Dec 05, 2020
ECO 211 - Principles of Economics 1 3 credit hours - Three hours weekly; one term.
This course meets the Social and Behavioral Sciences General Education Requirement.
Part of a two-term sequence; focuses principally on macroeconomic theory and policy. Major topics include national income accounting (GDP); unemployment, inflation and business cycles; and fiscal and monetary policies. It is recommended that ECO 211 be taken prior to ECO 212 .
Prerequisite(s): Eligibility for MAT 141 (formerly MAT 131).
Upon successful completion of this course, students will be able to:
- Describe the central economizing problem and how a variety of economic systems function to resolve the problem successfully.
- Obtain clear understanding of different economic systems.
- Define what is meant by “the economizing problem”.
- Analyze mechanisms relied upon to resolve problems faced.
- Identify the major institutional participants in an economic system and the roles which they play.
- Outline a framework for understanding the institutional system and its major participants.
- Explore each participant separately to understand their unique contribution to the system.
- Explain how the performance of an economic system is measured (GDP) and major macroeconomic problems, such as inflation, unemployment and business cycles.
- Calculate a variety of economic performance measures including GDP, inflation and unemployment rates.
- Interpret the meaning of each indicator.
- Critique each on how well it explains the “health” of the economy and well-being of the country or area being examined.
- Demonstrate in-depth understanding of consumption theory, investment theory, the multiplier effect, and how they unite to form the concept of macroeconomic equilibrium.
- Discuss theories involved in forming macroeconomic equilibrium.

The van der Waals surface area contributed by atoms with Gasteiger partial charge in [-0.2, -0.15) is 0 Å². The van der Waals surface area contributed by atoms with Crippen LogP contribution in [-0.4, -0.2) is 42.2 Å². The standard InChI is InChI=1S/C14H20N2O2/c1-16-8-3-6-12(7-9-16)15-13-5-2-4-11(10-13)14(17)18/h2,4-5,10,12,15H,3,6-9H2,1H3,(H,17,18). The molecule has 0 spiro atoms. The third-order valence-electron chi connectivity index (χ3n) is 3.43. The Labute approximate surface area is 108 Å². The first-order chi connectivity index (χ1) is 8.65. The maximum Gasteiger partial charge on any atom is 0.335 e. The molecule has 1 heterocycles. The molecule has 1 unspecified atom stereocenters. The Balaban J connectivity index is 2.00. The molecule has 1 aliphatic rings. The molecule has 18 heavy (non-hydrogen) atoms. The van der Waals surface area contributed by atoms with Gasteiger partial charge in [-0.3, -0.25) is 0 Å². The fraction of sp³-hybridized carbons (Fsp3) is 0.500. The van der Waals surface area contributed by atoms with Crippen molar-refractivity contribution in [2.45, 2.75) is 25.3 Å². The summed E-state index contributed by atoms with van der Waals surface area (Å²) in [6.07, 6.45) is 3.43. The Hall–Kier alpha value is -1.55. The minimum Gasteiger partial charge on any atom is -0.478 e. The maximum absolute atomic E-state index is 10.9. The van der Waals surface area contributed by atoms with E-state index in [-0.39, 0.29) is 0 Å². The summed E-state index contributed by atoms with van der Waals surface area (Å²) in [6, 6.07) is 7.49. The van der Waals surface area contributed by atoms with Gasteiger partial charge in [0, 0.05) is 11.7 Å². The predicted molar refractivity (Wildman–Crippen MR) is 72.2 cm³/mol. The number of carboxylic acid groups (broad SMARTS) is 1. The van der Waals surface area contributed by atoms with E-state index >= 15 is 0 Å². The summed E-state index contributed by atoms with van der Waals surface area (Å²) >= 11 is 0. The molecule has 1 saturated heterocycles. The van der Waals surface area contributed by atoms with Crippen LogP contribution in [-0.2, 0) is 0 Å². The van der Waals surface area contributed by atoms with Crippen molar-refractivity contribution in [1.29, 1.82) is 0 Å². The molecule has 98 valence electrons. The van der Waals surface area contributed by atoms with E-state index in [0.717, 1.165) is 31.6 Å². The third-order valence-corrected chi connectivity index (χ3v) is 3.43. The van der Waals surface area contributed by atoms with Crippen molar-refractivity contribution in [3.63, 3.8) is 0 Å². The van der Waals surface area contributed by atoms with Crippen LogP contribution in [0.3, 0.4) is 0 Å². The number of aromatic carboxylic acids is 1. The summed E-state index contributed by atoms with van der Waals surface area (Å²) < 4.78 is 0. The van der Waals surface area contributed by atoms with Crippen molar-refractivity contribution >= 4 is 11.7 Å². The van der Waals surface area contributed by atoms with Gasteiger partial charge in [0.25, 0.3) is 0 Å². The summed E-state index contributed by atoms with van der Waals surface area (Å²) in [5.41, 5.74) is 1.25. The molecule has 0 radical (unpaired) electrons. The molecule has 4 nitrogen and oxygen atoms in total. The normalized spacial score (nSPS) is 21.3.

- Analyze each theory through graphical examination.
- Compile the theories to create a broad picture of different macroeconomic situations.
- Explain the theory of fiscal policy and how changes in government spending and taxes produce changes in macroeconomic equilbrium as well as changes in unemployment.
- Define fiscal policy and the tools need to implement this type of policy.
- Evaluate the tools of fiscal policy in terms of the trade-offs.
- Discuss the effectiveness of fiscal policy in meeting its intended goals.
- Review the fiscal policy of the current administration.
- Explain the various concepts of money supply, the theory of monetary policy, and how adjustments in the supply of money may produce changes in macroeconomic equilibrium, inflation and unemployment.
- Review different defintions of the money supply.
- Discuss the theory of monetary policy with graphs and text.
- Establish the “big picture” of monetary policy in terms of inflation and unemployment effects.
- Compare the effectiveness of monetary policy to that of fiscal policy.
- Describe alternative views of macroeconomic theory and policy such as monetarism, supply-side economics and the rational expectation hypothesis.
- Identify alternative views of macroeconomic theory.
- Define each theory.
- Compare and contrast the alternative views.
Core 1 Communication Core 3 Information Literacy Core 5 Self Management Core 6 Scientific Reasoning Core 7 Quantitative Reasoning Core 8 Social and Civic Responsibility Core 9 Global Perspective Core 10 Innovative and Critical Thinking